Sarah Aroeste went to school to study classical opera, and for one summer in the late 1990s, she trained in Israel, where her coach was a Ladino music scholar. Aroeste knew some Ladino folk songs thanks to her Sephardic Jewish roots, but that summer is what really turned her on to Ladino music.

Now, Aroeste writes, records and performs Ladino music.

"I always tell people if they knew about it, they'd love it," Aroeste said by phone from her home in New York. "So few people have even heard of Ladino. It's so universal, and that's reflected in the language itself."

Aroeste performs on Thursday at Artisphere as part of the 14th Annual Washington Jewish Music Festival. The festival starts Sunday and runs through May 11, featuring a number of artists performing at multiple area venues.

Aroeste was born in D.C. and raised in Princeton, N.J. She grew up with a proud Sephardic tradition, but she wanted to learn more about her family's history.

The Ladino language has roots in old Spanish, with other Mediterranean languages sprinkled in, as well as a Hebrew influence. The language was spoken by Sephardic Jews.

"People have written off Ladino for a long time now, saying that it's a dying or a dead language," Aroeste said. "That's really not true. It's still very much a spoken language in pockets of communities around the world.

"I feel like still too many people talk about preservation of Ladino culture by looking backward and just preserving the already repertoire and work," Aroeste continued. "I believe that in order to preserve our culture, we also need to be writing and producing new work."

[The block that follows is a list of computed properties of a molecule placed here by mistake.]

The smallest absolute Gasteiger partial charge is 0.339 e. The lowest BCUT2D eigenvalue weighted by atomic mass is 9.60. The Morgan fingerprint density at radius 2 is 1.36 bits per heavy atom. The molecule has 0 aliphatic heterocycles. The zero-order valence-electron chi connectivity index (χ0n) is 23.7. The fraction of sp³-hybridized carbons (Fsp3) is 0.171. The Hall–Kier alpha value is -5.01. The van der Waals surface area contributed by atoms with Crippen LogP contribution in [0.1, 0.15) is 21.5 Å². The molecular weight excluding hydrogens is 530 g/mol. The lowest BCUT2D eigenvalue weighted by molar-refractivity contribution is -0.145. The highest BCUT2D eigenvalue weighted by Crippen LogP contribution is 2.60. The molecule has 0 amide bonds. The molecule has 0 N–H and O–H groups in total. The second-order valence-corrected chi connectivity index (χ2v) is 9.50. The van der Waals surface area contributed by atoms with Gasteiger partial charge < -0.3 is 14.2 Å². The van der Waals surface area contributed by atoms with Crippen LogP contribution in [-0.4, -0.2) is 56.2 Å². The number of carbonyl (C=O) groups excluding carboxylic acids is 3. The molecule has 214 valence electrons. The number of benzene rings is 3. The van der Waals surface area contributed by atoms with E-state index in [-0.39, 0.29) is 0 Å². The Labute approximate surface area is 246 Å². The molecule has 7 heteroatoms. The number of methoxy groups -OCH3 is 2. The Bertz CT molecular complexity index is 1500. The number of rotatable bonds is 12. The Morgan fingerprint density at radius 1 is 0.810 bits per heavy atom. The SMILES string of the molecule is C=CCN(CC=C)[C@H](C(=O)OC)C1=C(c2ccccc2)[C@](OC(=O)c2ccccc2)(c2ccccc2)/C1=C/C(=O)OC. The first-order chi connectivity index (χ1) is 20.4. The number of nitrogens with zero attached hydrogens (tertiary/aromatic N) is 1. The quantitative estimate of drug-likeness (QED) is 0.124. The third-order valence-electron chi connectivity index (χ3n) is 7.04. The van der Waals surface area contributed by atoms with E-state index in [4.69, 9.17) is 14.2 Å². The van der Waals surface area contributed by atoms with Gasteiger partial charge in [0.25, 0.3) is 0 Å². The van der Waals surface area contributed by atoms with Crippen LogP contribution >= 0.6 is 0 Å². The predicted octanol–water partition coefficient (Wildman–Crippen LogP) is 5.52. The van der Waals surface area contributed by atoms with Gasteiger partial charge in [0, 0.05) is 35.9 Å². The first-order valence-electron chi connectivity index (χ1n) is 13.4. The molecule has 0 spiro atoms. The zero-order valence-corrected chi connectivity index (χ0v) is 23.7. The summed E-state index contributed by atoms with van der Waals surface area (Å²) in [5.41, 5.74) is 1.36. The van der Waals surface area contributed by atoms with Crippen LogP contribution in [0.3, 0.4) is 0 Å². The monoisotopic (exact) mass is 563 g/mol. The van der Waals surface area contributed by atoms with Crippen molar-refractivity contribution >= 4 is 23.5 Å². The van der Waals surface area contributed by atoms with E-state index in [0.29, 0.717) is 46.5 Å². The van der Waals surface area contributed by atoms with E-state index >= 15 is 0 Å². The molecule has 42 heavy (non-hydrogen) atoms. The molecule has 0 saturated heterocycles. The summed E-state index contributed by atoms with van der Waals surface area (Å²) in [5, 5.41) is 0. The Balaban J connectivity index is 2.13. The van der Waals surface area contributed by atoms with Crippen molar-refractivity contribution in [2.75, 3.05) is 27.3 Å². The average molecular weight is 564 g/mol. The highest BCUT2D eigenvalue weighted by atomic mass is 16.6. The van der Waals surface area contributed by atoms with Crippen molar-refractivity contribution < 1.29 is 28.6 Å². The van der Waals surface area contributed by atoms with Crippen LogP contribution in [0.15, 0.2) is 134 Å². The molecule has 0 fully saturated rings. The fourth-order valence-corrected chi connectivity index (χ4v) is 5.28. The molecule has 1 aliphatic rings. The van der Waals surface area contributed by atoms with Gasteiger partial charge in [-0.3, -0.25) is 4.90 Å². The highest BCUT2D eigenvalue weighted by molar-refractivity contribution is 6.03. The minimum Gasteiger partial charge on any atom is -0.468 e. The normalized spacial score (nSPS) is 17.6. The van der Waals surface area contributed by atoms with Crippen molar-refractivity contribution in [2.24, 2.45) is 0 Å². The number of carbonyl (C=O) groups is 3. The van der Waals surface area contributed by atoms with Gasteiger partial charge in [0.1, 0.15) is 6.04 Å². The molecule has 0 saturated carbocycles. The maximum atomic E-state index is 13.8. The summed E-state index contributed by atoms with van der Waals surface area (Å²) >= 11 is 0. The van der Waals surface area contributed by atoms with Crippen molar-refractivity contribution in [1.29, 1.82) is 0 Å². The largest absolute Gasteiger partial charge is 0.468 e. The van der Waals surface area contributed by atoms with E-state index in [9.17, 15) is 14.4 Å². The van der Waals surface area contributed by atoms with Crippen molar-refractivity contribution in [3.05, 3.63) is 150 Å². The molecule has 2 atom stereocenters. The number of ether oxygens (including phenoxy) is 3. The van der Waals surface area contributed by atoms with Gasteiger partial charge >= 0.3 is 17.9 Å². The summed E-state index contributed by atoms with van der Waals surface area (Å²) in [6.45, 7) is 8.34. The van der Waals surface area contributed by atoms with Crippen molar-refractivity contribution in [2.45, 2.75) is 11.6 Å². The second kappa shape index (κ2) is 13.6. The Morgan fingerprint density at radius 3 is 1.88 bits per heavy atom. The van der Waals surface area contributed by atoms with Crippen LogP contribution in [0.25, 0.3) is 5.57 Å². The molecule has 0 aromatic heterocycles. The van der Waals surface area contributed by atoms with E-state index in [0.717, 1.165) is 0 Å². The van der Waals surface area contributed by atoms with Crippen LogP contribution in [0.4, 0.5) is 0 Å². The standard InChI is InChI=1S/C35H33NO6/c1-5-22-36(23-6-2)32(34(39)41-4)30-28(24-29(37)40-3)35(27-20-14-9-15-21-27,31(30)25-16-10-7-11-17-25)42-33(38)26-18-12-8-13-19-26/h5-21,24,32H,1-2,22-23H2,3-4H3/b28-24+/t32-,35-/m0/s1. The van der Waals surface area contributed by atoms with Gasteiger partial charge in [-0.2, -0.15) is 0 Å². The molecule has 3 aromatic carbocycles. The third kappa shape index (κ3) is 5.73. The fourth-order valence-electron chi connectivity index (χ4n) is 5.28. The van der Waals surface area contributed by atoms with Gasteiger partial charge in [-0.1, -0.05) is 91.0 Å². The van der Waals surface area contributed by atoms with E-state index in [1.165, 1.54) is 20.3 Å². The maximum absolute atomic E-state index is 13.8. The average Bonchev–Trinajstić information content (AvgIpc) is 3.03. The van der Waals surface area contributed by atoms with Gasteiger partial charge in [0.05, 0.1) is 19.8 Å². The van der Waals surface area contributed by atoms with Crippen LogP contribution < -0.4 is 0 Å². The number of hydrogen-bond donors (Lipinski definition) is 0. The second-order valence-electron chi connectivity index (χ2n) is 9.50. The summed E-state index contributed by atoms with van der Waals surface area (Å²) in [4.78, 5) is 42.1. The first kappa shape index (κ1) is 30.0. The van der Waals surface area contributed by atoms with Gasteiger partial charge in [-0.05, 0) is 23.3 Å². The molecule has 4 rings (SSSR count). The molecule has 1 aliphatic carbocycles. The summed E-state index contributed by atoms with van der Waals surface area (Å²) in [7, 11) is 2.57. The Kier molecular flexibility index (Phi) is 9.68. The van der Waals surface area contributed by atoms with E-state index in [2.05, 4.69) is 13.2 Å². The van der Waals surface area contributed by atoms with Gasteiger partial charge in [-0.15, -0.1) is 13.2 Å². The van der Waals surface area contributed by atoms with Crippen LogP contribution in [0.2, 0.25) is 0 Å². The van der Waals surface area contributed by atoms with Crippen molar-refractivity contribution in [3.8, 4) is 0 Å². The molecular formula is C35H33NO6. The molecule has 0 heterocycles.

Aroeste has three albums to her name. The first two were filled with traditional Sephardic standards, but her latest, "Gracia" (2012), features a number of original compositions. She ably blends rock, jazz and pop elements into her work.

"I never really saw myself as a songwriter before," Aroeste said. "I really saw myself as a cultural interpreter. I actually love writing in Ladino. I think writing in Ladino, there's a flow to it that came naturally to me."

Aroeste will be performing a stripped-down set at Artisphere. This is her second visit to the Washington Jewish Music Festival, having performed here in 2003.

"I just think it's so important for us to know where we come from, especially in this hyperglobalized world," Aroeste said. "I think people really do want to connect with their histories, with their past. Ladino is my way to do that."